It was around 7:30 pm and the sun was beginning to get that wonderful golden glow as the day was drawing to a close. I was about 75 yards offshore when I noticed a diving bird I first thought was a cormorant. However, I quickly realized it was not a cormorant because of blazing red eyes, and distinctive white lower face and neck. I hurried back to the house and picked up my camera (which is equipped with 150-600 zoom lens) hoping the bird would stay a while.
As I left the dock I saw the bird was indeed still in the middle of the Lake. I spent the next hour or so cruising the Lake trying to get my back to the sun so I could get some photos of the bird. The bird was very cooperative. It would die and then surface as much as 100 yards away. It was quite an adventure trying to find the bird when it surfaced and then get in position for more photos. It would spend some time on the surface preening and just swimming around. It never acted as though it would fly away.
Finally, at around 8:30, after taking 66 photos, I decided to go back home and leave the bird in peace. As I docked the boat and bid farewell the bird was still swimming and diving near the middle of the Lake.
I downloaded the photos to my computer and was thrilled to see there were many photos of good quality. I cropped a few for a better close-up view. I then enlisted the help of my wife Sherry to help in the identification process. Sherry soon tentatively identified the bird as a Western Grebe. We were a little puzzled since Eastern Indiana is well outside their normal range.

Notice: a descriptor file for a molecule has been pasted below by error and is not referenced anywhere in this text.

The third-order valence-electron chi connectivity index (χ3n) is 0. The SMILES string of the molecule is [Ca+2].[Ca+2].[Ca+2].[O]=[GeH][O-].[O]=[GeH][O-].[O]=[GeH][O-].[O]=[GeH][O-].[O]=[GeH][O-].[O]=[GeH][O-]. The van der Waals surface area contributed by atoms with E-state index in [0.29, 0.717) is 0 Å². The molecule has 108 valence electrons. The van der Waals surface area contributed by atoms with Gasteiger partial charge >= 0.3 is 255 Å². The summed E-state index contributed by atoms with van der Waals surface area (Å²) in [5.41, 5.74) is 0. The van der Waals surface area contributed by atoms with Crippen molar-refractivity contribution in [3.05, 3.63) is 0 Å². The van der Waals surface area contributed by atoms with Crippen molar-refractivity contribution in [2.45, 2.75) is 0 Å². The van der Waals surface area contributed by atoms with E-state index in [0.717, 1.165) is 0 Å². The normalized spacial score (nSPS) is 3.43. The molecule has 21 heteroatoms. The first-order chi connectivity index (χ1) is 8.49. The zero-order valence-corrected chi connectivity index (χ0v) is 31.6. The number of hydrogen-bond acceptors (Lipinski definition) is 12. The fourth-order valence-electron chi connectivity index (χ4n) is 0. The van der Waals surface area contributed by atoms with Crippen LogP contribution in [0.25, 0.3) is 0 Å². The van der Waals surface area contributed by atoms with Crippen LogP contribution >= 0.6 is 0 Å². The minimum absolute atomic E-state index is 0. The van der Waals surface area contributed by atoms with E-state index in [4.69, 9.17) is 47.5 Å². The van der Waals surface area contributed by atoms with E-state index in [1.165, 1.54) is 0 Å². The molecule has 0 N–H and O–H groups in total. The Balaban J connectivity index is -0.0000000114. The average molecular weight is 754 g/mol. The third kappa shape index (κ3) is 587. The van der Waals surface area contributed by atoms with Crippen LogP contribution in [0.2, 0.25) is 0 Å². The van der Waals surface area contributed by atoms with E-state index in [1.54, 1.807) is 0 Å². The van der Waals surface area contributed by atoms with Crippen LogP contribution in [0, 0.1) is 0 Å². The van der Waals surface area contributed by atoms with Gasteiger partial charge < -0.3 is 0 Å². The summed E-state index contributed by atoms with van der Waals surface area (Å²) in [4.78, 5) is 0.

The next step was to send some photos to Terri Gorney, who is afine birder, hoping to confirm the identification. Terri is also in charge of posting photos to Friends of the Limberlost facebook page (I was hoping one or two photos would be accepted for the facebook page). Terri confirmed the identification as a Western Grebe and posted two photos to facebook. The photos have drawn much interest and currently have over 32oo views.
This Western Grebe is only one of many "rare birds" sighted in the Limberlost in the last five years. Check out our facebook page for more information. Friends of the Limberlost-Home of Gene Stratton-Porter.
I am hoping you may be able to visit the Limberlost and perhaps have your own Rare Bird sighting.
Note: Bill Hubbard is a Wetlands Educator at Limberlost State Historic Site in Geneva, Indiana.